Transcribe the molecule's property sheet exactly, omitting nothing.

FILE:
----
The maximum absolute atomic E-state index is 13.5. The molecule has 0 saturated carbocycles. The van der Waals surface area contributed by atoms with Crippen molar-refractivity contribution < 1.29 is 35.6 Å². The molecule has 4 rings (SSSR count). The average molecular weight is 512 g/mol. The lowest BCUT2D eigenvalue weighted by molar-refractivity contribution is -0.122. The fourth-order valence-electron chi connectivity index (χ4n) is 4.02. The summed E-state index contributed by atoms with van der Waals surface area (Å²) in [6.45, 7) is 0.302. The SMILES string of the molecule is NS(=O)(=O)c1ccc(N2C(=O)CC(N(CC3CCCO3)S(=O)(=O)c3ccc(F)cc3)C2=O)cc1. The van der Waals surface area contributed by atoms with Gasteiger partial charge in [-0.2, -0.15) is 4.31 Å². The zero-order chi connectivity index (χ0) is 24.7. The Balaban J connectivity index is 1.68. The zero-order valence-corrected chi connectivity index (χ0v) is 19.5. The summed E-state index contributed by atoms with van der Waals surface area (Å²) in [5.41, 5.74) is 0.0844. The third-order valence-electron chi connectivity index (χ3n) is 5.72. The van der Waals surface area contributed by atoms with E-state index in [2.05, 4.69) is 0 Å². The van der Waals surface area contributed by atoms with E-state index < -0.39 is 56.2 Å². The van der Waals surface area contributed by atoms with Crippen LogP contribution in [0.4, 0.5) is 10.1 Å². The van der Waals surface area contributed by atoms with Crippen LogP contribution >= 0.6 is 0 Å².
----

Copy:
The maximum absolute atomic E-state index is 13.5. The molecule has 0 saturated carbocycles. The van der Waals surface area contributed by atoms with Crippen molar-refractivity contribution < 1.29 is 35.6 Å². The molecule has 4 rings (SSSR count). The average molecular weight is 512 g/mol. The lowest BCUT2D eigenvalue weighted by molar-refractivity contribution is -0.122. The fourth-order valence-electron chi connectivity index (χ4n) is 4.02. The summed E-state index contributed by atoms with van der Waals surface area (Å²) in [6.45, 7) is 0.302. The SMILES string of the molecule is NS(=O)(=O)c1ccc(N2C(=O)CC(N(CC3CCCO3)S(=O)(=O)c3ccc(F)cc3)C2=O)cc1. The van der Waals surface area contributed by atoms with Gasteiger partial charge in [-0.2, -0.15) is 4.31 Å². The zero-order chi connectivity index (χ0) is 24.7. The Balaban J connectivity index is 1.68. The zero-order valence-corrected chi connectivity index (χ0v) is 19.5. The summed E-state index contributed by atoms with van der Waals surface area (Å²) in [5.41, 5.74) is 0.0844. The third-order valence-electron chi connectivity index (χ3n) is 5.72. The van der Waals surface area contributed by atoms with E-state index in [2.05, 4.69) is 0 Å². The van der Waals surface area contributed by atoms with E-state index < -0.39 is 56.2 Å². The van der Waals surface area contributed by atoms with Crippen LogP contribution in [0.4, 0.5) is 10.1 Å². The van der Waals surface area contributed by atoms with Crippen LogP contribution >= 0.6 is 0 Å².